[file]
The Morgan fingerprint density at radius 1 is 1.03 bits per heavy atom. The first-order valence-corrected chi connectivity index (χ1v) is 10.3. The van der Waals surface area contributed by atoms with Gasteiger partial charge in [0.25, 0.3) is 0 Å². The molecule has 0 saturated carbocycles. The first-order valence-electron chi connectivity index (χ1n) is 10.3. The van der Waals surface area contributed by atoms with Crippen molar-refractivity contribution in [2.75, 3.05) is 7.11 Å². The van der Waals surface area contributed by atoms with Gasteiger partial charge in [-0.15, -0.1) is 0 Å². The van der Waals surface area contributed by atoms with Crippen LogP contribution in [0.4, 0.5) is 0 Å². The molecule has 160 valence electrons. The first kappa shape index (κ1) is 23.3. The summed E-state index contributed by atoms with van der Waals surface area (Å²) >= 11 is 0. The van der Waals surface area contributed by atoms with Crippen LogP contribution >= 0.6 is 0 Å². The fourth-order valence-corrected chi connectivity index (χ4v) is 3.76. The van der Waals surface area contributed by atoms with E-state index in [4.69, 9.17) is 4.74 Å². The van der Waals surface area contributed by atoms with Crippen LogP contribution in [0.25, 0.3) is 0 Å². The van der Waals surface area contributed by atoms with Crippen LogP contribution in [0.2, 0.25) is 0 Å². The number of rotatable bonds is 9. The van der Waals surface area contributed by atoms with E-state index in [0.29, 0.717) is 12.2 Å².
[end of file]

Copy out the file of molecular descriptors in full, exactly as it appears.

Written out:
The Morgan fingerprint density at radius 1 is 1.03 bits per heavy atom. The first-order valence-corrected chi connectivity index (χ1v) is 10.3. The van der Waals surface area contributed by atoms with Gasteiger partial charge in [0.25, 0.3) is 0 Å². The molecule has 0 saturated carbocycles. The first-order valence-electron chi connectivity index (χ1n) is 10.3. The van der Waals surface area contributed by atoms with Crippen molar-refractivity contribution in [2.75, 3.05) is 7.11 Å². The van der Waals surface area contributed by atoms with Gasteiger partial charge in [-0.15, -0.1) is 0 Å². The van der Waals surface area contributed by atoms with Crippen LogP contribution in [0.4, 0.5) is 0 Å². The molecule has 160 valence electrons. The first kappa shape index (κ1) is 23.3. The summed E-state index contributed by atoms with van der Waals surface area (Å²) >= 11 is 0. The van der Waals surface area contributed by atoms with Crippen LogP contribution >= 0.6 is 0 Å². The fourth-order valence-corrected chi connectivity index (χ4v) is 3.76. The van der Waals surface area contributed by atoms with E-state index in [4.69, 9.17) is 4.74 Å². The van der Waals surface area contributed by atoms with Crippen LogP contribution in [0.25, 0.3) is 0 Å². The van der Waals surface area contributed by atoms with Crippen LogP contribution in [0.2, 0.25) is 0 Å². The number of rotatable bonds is 9. The van der Waals surface area contributed by atoms with E-state index in [0.29, 0.717) is 12.2 Å².